These efforts are often accompanied by “urban cleansing” in which the city attempts to revamp its image through the creation of “quality of life” ordinances aimed at controlling less desirable populations. Wyly and Hammel (2003) determined that “gentrified enclaves claim a prominent place in elite housing markets where municipal policy incorporates provisions to cleanse the city of certain people and behaviors (p. 9).
Keepin’ It Clean
Homelessness and Aesthetics in the New Urbanism
The actions related to gentrification have been directly related to displacement and, at times, results in homelessness. Areas that are frequently targeted in redevelopment are also areas comprised mainly of minorities and lower income residents who are often without the financial means to afford increasing rents and secure new housing if forced out of their homes. The treatment of low income residents in gentrified areas is analogous to the treatment of already homeless populations.
Redevelopment plans do not consider the outcomes for low income residents who are residing in these gentrifying areas: how will they afford new rents, how will they subsist, and if they cannot, where will they go, and how will they get there?
The main concern of the gentrifiers is with the transformation of space rather than the lives of people. Although there are regulations requiring replacement of low income housing on a one-to-one basis, as well as assistance in replacement housing for displaced residents, the truth about the enforcement on these polices is unknown. The lack of planning and enforcement of policies results in displacement for some and homelessness for others.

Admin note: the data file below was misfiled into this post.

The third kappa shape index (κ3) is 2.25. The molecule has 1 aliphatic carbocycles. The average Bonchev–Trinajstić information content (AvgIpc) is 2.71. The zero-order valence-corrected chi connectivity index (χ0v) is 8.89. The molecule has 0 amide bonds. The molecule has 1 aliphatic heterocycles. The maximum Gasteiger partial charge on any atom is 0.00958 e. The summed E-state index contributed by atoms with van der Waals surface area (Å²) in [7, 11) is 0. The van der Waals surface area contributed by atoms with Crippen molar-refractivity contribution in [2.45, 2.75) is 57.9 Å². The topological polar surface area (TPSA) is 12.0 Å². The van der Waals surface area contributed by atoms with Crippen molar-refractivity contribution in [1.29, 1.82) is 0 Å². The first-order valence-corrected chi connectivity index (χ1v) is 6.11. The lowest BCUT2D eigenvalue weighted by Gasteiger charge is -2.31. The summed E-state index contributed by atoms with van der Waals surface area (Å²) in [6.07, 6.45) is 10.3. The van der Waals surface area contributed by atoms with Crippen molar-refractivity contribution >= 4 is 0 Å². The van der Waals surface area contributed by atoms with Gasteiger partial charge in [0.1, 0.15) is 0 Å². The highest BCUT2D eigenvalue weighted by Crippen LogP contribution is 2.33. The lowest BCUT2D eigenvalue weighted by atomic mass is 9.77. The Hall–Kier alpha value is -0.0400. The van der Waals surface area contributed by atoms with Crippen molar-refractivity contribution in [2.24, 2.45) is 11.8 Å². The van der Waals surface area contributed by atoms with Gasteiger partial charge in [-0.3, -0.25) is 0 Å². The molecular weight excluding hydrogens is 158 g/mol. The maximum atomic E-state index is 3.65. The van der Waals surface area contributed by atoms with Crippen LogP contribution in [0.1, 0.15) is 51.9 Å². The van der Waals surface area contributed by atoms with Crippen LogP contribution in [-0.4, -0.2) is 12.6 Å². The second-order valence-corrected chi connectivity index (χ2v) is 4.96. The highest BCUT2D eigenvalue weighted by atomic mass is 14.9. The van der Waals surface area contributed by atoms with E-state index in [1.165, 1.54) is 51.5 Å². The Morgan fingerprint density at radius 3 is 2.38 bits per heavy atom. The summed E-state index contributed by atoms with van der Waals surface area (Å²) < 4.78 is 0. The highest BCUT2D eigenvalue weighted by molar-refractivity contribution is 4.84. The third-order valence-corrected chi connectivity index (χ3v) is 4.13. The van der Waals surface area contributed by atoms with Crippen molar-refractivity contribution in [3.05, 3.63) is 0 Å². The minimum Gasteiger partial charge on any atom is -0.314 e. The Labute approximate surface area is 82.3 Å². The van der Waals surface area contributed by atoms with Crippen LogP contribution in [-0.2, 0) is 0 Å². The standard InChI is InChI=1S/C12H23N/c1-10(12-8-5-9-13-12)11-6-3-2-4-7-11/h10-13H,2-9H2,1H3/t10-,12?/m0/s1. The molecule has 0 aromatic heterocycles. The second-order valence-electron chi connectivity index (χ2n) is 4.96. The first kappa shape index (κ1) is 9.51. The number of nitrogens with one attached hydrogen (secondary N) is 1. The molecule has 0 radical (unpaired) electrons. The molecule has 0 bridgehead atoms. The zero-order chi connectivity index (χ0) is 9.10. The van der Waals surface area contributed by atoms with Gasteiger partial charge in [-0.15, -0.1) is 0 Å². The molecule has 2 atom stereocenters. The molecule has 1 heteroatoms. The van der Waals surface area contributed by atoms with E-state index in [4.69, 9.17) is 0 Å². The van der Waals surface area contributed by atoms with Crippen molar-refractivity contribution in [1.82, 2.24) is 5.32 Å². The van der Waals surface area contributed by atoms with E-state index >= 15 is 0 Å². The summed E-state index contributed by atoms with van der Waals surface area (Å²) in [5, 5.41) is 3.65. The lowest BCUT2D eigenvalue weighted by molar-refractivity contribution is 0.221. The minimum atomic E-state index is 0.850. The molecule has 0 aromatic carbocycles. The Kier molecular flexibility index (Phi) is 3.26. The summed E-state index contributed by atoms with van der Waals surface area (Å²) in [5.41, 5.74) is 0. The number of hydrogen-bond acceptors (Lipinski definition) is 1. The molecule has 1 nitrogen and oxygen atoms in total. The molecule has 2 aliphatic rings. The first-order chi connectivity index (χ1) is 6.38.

Lee et al. (2003) determined that high rents boost homelessness, determining that homelessness is not related to the size of the community but place-specific characteristics of the housing market. Homelessness is related to a decline in affordable units which limits the housing options of low income renters; price inflation (as well as other raced issues such as lending and discriminatory rental policies) has resulted low income minorities facing difficulties in home ownership and increased competition for rental units. Urban renewal and gentrification accelerate this competition by converting rental units from low income to mid and upper level income rental units.
The solution to rising homeless populations has not been a proactive one in which the city has attempted to assist these persons toward subsistence, but rather one of spatial extermination. The main concern of indifferent policies toward homelessness is to render the displaced invisible, without regard for their well-being and survival.
Policies targeting the survival behaviors of the homeless have been enacted nationwide. Behaviors frequently cited are sleeping, urinating or defecating, and bathing in public spaces (Mitchell 2003). It is important to note that the homeless have no alternative place to perform these activities.
These policies are related to cities’ attempts to create a sanitized space with the goal of attracting new development and tourists who are shielded from the realities of homelessness and poverty.